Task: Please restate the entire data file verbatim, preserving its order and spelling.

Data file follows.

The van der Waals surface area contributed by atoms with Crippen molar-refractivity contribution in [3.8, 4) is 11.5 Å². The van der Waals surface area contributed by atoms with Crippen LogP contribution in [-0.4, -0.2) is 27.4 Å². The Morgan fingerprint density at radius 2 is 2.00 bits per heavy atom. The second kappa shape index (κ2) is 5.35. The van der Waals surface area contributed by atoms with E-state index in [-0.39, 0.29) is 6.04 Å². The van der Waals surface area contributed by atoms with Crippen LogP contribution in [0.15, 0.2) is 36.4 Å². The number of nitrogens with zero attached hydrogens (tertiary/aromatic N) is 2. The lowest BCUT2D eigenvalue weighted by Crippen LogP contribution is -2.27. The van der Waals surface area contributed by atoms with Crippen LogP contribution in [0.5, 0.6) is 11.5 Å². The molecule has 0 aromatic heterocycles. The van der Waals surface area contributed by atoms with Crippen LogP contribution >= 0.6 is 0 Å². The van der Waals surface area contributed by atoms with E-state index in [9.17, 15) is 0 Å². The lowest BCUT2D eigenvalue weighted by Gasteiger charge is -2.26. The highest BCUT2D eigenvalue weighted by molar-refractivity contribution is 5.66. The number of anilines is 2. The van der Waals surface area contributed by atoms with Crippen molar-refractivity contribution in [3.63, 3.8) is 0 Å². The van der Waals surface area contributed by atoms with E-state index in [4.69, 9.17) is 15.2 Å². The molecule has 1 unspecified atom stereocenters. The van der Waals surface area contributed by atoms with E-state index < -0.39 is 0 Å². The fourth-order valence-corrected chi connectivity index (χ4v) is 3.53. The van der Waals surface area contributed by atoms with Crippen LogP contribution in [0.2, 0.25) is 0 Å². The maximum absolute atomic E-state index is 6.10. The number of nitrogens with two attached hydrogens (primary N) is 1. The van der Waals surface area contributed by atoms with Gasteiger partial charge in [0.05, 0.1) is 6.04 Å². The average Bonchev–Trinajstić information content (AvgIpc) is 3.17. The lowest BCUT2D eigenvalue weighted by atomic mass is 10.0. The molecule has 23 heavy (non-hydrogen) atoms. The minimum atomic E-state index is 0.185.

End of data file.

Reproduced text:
The van der Waals surface area contributed by atoms with Crippen molar-refractivity contribution in [3.8, 4) is 11.5 Å². The van der Waals surface area contributed by atoms with Crippen LogP contribution in [-0.4, -0.2) is 27.4 Å². The Morgan fingerprint density at radius 2 is 2.00 bits per heavy atom. The second kappa shape index (κ2) is 5.35. The van der Waals surface area contributed by atoms with E-state index in [-0.39, 0.29) is 6.04 Å². The van der Waals surface area contributed by atoms with Crippen LogP contribution in [0.15, 0.2) is 36.4 Å². The number of nitrogens with zero attached hydrogens (tertiary/aromatic N) is 2. The lowest BCUT2D eigenvalue weighted by Crippen LogP contribution is -2.27. The van der Waals surface area contributed by atoms with Crippen LogP contribution in [0.5, 0.6) is 11.5 Å². The molecule has 0 aromatic heterocycles. The van der Waals surface area contributed by atoms with Crippen LogP contribution >= 0.6 is 0 Å². The van der Waals surface area contributed by atoms with E-state index in [9.17, 15) is 0 Å². The lowest BCUT2D eigenvalue weighted by Gasteiger charge is -2.26. The highest BCUT2D eigenvalue weighted by molar-refractivity contribution is 5.66. The number of anilines is 2. The van der Waals surface area contributed by atoms with Crippen molar-refractivity contribution in [3.63, 3.8) is 0 Å². The van der Waals surface area contributed by atoms with E-state index in [4.69, 9.17) is 15.2 Å². The molecule has 1 unspecified atom stereocenters. The van der Waals surface area contributed by atoms with E-state index < -0.39 is 0 Å². The fourth-order valence-corrected chi connectivity index (χ4v) is 3.53. The van der Waals surface area contributed by atoms with Crippen LogP contribution in [0.2, 0.25) is 0 Å². The maximum absolute atomic E-state index is 6.10. The number of nitrogens with two attached hydrogens (primary N) is 1. The van der Waals surface area contributed by atoms with Gasteiger partial charge in [0.05, 0.1) is 6.04 Å². The average Bonchev–Trinajstić information content (AvgIpc) is 3.17. The lowest BCUT2D eigenvalue weighted by atomic mass is 10.0. The molecule has 23 heavy (non-hydrogen) atoms. The minimum atomic E-state index is 0.185.